The 10 Best Rock Bands Of The ’70s
Our exclusive in-depth look at the top rock bands of the ’70s based on U.S. album sales and their impact on the music industry
The best rock bands of the 70s created classic albums as varied as the era’s colorful bell bottoms and outlandish hairdos.
Several of these groups explored new ways to express music and wrote rock operas, while others pioneered genres like country rock and progressive rock.
Some bands on our list started in the 60s and rode the wave of success into the 70s to become rock legends. But, no matter how they began, these bands have one thing in common: they are some of the greatest rock bands of the 70s!
The 10 Best Rock Bands of The ’70s
We focused on rock bands and not disco acts despite them flourishing in the 70s and generating many top-selling hits.
Next, we based our ranking on US album sales during the 70s, even though bands like Fleetwood Mac sold albums in later decades.
So cue the drumroll because here’s our list of the 10 best rock bands of the 70s:
10. The Allman Brothers Band
Albums Sold (US) – $8,000,000
The Allman Brothers Band formed in Jacksonville, Florida, in 1969 and wrote blues rock songs that featured long jams and guitar improvisations. They would influence most of the southern rock bands that emerged later and even shaped the career of guitar legend Eric Clapton.
The band leaders were brothers Gregg and Duane Allman, who grew up in Daytona, Florida, and played keyboards and guitar. Known as a hard-touring ensemble, The Allman Brothers Band hit the road, playing about 300 shows a year, slowly building a fan following.
Their efforts paid off, and they’d have hits songs with “Melissa,” “Midnight Rider,” and “Ramblin’ Man.” Although Duane tragically died in a motorcycle crash in 1971 and Gregg from cancer in 2017, their contribution to music history as The Allman Brothers Band is strong to this day.
Albums Sold (US) – $11,000,000
The band began in Topeka, Kansas, where they developed their sound and songwriting skills and developed a following. Their hard work eventually made them one of America’s most famous progressive rock bands.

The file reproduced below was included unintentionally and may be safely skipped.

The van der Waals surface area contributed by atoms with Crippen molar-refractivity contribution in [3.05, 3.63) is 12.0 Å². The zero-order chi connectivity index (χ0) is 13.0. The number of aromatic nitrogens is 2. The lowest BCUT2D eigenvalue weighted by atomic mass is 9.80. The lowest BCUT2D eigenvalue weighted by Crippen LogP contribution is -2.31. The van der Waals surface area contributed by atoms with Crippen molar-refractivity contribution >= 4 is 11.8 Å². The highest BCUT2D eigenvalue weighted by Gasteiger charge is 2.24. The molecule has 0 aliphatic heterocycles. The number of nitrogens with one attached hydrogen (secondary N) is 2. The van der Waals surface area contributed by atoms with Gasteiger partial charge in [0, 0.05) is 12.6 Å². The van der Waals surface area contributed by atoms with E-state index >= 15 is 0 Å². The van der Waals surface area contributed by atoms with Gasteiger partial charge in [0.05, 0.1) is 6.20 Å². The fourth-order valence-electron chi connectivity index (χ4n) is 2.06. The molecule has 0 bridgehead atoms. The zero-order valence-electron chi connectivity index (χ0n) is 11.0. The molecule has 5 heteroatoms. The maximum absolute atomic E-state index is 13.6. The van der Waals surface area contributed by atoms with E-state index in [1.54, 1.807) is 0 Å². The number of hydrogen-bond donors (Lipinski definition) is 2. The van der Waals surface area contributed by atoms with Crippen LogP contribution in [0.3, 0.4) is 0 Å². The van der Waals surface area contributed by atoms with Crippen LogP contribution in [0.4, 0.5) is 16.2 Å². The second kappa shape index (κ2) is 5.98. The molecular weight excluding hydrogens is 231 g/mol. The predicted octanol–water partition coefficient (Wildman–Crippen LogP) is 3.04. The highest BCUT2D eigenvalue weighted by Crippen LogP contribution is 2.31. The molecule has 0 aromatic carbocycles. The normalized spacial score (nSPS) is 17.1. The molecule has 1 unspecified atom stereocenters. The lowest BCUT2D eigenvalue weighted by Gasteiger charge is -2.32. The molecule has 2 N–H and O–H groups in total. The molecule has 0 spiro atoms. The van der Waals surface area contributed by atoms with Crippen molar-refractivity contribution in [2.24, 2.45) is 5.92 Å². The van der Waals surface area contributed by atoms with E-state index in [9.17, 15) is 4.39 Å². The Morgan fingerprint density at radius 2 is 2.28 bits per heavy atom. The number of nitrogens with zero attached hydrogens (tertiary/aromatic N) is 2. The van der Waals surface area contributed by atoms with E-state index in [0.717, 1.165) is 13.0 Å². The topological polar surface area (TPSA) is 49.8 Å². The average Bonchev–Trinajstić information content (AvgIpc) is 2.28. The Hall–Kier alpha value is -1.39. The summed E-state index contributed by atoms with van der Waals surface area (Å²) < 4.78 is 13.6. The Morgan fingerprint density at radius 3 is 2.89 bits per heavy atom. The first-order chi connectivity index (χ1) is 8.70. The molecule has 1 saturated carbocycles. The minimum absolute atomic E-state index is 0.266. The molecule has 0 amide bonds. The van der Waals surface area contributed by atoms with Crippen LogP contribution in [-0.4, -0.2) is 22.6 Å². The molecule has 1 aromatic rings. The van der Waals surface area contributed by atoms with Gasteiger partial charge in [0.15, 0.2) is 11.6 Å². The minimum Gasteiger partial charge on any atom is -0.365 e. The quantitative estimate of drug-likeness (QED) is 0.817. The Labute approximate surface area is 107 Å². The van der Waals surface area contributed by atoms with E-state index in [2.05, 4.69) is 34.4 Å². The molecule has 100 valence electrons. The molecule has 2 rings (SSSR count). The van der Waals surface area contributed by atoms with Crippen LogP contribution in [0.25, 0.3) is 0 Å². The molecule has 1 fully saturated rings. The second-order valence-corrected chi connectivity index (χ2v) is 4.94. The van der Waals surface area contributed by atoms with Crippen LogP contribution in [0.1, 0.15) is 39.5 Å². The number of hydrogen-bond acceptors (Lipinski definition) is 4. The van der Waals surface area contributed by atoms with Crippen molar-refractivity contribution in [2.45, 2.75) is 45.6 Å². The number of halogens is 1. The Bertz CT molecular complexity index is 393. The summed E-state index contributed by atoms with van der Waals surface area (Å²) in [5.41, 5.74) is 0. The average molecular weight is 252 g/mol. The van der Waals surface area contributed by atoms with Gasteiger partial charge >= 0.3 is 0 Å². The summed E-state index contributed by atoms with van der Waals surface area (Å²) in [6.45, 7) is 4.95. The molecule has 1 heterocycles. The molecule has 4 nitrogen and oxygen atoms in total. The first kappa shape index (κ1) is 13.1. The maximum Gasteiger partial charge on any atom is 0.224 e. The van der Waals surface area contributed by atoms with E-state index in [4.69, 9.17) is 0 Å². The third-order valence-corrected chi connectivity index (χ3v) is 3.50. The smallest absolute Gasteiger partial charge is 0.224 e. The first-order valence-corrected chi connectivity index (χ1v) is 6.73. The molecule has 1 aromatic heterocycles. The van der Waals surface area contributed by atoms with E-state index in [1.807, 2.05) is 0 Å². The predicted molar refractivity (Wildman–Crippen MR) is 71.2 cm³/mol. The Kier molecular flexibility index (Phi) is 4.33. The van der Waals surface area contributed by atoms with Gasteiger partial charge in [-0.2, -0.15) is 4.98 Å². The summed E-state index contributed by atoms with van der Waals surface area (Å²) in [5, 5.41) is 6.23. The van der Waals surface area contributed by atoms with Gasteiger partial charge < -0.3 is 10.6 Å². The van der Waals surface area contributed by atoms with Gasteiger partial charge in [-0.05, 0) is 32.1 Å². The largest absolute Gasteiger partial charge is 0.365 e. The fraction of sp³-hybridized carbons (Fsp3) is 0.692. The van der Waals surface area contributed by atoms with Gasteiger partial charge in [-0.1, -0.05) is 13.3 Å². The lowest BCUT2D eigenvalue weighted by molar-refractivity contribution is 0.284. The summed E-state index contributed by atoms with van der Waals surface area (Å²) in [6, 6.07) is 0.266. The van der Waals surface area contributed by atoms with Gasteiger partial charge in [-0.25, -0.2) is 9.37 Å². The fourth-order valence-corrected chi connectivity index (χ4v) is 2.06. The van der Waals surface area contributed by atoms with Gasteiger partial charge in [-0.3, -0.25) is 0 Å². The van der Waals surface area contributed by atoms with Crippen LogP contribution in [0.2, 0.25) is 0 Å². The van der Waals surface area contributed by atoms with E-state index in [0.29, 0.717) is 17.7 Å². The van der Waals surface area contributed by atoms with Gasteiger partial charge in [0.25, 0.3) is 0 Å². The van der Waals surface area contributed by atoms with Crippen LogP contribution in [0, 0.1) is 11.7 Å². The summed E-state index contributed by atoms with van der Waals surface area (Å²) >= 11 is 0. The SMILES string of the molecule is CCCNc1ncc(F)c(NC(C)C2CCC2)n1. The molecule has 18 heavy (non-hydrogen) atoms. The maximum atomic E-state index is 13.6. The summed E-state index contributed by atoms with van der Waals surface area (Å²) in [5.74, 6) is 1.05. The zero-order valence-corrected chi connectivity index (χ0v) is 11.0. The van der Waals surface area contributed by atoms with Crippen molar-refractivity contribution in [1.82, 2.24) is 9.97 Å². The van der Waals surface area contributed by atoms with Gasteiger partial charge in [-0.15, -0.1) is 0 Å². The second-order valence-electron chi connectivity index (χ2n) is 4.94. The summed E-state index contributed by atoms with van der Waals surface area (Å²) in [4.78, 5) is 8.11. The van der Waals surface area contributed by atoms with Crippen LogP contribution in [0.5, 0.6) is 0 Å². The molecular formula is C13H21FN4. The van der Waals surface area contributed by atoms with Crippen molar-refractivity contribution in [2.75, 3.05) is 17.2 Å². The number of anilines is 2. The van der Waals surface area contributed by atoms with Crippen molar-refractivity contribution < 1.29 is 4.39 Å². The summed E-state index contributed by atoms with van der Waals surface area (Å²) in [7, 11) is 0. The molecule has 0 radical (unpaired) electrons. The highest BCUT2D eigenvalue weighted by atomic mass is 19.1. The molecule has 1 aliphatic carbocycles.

With the guitar work and songwriting skills of Kerry Livgren, along with lead singer and keyboardist Steve Walsh, this six-piece band had a distinct sound. Violinist Robby Steinhardt created melodic lines that harmonized with Livgren’s guitar melodies.
Success would come with their fourth album in 1976 entitled Leftoverture. The album contained the band’s first hit song, “Carry On Wayward Son,” which is still heard on classic rock radio stations.
Their fifth album, Point of No Return, garnered hits with the title track and the pop-rock ballad “Dust in the Wind.” Kansas has been nominated for a Grammy Award, and the remaining band members are still active musically, which makes this American rock band one of the best from the 70s.
8. Lynyrd Skynyrd
Albums Sold (US) – $15,500,000
This American rock band was formed in Jacksonville, Florida, in the mid-sixties and didn’t take the name Lynyrd Skynyrd until 1969. The decision would not only earn them many top hits but would make them one of the premiere southern rock bands to hit the music scene.
Lynyrd Skynyrd crafted their sound by rehearsing long days near the swamps of Florida. During these challenging times, they wrote the bulk of the material for their first album, many of which would become rock classics.
The band released Lynyrd Skynyrd in 1973, which featured radio hits like “Sweet Home Alabama,” “Simple Man,” and the anthemic rock hit “Free Bird.”
Lynyrd Skynyrd toured to support the album opening for The Who, and when RIAA awarded their album a gold disc in 1974, they knew they were on their way to being rock stars.
Lynyrd Skynyrd released more southern rock hit songs throughout the 70s until a fatal plane crash in 1977 killed several members.
Considering their musical contribution and induction into the Rock & Roll Hall of Fame in 2005, it’s easy to see why Lynyrd Skynyrd is one of the best bands in rock music.
7. The Who
Albums Sold (US) – $13,500,000